Labour Minister Yiannis Panayiotou defended the current working hour framework, allowing businesses to stay open on Sunday after MPs challenged it as unconstitutional.
In comments to state radio CyBC, Panayiotou said the “disturbance caused by parliament, unnecessary,” arguing that the current system introduced in 2013 has benefitted consumers and employees.
The issue resurfaced earlier this week when AKEL MPs tabled the matter for discussion, pointing to legal loopholes in the legislation.
It will be discussed at the House Labour Committee in January, following the Christmas holiday break.
Panayiotou defended the existing extended hours for shops, recording the benefits that have arisen for the economy and retail trade in the last 10 years.
The minister pointed out that in 2013, the number of workers employed in the retail sector was 420,000; today, this number has risen to 550,000.
The minister said unemployment decreased from 46,000 in 2013 to 12,500 today.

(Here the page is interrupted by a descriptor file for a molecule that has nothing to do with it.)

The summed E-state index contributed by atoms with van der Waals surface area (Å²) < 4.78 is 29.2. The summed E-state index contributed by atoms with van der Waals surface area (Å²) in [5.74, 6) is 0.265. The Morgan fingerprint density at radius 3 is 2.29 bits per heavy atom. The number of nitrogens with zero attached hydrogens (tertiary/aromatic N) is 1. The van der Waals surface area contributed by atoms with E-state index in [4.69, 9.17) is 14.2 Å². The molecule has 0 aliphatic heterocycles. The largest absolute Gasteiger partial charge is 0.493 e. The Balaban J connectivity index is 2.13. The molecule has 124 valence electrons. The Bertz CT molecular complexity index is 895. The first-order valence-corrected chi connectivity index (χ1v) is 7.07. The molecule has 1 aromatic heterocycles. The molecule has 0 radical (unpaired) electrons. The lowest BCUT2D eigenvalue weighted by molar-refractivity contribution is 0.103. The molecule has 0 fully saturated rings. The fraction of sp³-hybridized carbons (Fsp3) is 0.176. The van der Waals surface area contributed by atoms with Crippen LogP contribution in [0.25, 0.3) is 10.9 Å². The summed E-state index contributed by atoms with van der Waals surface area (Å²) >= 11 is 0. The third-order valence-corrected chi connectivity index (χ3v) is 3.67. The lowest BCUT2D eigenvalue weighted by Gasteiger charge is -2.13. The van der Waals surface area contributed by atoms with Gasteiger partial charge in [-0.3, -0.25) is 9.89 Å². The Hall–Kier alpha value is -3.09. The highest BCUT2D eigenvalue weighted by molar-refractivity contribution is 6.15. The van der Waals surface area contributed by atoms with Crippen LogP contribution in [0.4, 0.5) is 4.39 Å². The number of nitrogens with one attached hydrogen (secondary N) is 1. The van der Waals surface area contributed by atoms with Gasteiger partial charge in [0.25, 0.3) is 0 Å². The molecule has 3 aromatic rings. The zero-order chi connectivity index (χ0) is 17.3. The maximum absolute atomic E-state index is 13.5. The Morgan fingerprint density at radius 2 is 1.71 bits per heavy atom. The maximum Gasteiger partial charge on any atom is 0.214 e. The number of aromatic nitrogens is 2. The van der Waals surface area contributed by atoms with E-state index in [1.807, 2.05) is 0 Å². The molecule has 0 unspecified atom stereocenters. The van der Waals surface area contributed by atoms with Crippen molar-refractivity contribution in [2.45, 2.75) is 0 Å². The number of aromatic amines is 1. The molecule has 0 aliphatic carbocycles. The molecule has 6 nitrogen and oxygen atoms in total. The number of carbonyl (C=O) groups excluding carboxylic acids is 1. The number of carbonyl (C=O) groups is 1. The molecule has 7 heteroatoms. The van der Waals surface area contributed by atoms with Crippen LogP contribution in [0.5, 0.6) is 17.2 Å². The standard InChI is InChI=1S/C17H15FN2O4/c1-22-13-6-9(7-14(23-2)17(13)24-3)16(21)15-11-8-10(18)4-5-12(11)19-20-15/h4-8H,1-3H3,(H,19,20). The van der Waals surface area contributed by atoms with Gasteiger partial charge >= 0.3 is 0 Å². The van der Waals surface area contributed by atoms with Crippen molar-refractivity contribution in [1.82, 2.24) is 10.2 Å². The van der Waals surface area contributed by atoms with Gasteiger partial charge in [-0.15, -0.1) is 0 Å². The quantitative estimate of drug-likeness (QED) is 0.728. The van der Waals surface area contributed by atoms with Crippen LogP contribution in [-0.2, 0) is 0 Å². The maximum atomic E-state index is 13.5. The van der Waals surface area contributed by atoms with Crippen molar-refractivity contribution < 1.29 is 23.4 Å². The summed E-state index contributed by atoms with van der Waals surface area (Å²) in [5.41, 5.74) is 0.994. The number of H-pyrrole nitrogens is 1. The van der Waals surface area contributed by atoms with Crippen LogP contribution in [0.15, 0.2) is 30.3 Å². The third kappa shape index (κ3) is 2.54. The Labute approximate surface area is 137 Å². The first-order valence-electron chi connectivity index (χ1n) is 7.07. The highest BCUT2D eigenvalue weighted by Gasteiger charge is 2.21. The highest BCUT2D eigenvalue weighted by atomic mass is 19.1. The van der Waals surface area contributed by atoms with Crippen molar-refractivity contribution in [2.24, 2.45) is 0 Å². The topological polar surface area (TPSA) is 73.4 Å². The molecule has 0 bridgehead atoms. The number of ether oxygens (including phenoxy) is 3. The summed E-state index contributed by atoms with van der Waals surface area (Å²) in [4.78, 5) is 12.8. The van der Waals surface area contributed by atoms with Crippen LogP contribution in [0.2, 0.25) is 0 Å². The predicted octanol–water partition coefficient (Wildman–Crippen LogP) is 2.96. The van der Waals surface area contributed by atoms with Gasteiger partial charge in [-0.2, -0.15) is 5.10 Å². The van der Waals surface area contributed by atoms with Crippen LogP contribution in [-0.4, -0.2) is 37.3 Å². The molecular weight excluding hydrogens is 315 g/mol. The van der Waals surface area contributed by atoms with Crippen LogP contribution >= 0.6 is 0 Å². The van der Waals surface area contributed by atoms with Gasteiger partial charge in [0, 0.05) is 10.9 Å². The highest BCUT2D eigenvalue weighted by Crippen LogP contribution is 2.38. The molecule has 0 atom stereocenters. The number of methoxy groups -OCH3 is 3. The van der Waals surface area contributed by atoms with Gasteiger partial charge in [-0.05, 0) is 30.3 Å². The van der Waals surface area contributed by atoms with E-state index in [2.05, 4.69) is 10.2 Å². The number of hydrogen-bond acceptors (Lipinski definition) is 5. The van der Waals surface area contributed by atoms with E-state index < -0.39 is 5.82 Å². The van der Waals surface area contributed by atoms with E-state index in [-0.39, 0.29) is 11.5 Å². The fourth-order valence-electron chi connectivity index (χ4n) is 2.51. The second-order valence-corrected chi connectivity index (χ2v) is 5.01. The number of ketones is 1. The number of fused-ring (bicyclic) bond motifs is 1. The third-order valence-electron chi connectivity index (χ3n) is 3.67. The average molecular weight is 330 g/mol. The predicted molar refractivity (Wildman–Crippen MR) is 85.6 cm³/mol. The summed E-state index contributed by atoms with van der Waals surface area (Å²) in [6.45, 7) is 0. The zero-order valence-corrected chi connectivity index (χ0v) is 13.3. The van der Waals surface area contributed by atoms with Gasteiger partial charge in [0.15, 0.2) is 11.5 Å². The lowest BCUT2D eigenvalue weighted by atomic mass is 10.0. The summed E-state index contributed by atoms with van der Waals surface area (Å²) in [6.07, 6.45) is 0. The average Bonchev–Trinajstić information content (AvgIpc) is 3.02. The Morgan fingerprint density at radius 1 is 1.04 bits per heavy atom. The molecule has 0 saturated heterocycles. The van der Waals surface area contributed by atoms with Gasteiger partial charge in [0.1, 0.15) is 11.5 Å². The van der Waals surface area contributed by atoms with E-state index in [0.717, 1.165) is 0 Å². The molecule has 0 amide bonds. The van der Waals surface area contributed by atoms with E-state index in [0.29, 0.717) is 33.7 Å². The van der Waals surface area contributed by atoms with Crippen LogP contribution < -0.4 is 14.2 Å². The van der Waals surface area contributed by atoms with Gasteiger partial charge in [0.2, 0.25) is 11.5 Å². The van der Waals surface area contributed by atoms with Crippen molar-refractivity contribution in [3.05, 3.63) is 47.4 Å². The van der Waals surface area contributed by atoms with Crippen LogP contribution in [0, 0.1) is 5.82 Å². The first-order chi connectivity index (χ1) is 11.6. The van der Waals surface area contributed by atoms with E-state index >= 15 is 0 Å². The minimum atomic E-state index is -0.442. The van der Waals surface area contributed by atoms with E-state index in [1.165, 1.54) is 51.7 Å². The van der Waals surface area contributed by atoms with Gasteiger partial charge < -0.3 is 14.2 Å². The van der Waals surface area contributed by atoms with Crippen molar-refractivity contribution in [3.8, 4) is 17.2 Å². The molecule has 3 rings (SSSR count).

He further stressed the significance of having fixed rules for the market and that any changes would harm the growth trend recorded in recent years.
He argued that any legal loopholes that arise do not impact the operational framework of shops.
“Changing working hours was not included in our pre-election program, nor do we have plans to change it”.
Panayiotou added that the opening hours framework was expanded with a ministerial decree by late Labour Minister Zeta Emilianidou in 2013 and became cemented in consumer shopping habits.
“Changing this would only work against the market,” he argued.
Marios Antoniou, the spokesperson for the Cyprus Retailers Association, told Alpha TV that the issue had been settled with a 2015 Supreme Court decision that “clearly stated the regulation of working hours was the task of the executive power, which is the government.
“No problems were created (by the 2013 decree), and the benefits of extended hours and Sunday shopping are visible to everyone.
“Back in 2013, some circles were warning that the decision would lead to unemployment taking off, which never happened,” said Antoniou.
Andreas Kafkalias, AKEL MP and head of the House’s Labour Committee, said the issue was revisited as legal gaps emerged.
“That’s not the only reason.
“Unfortunately for the government, society says there is an issue, and this needs to be addressed,” said the AKEL MP.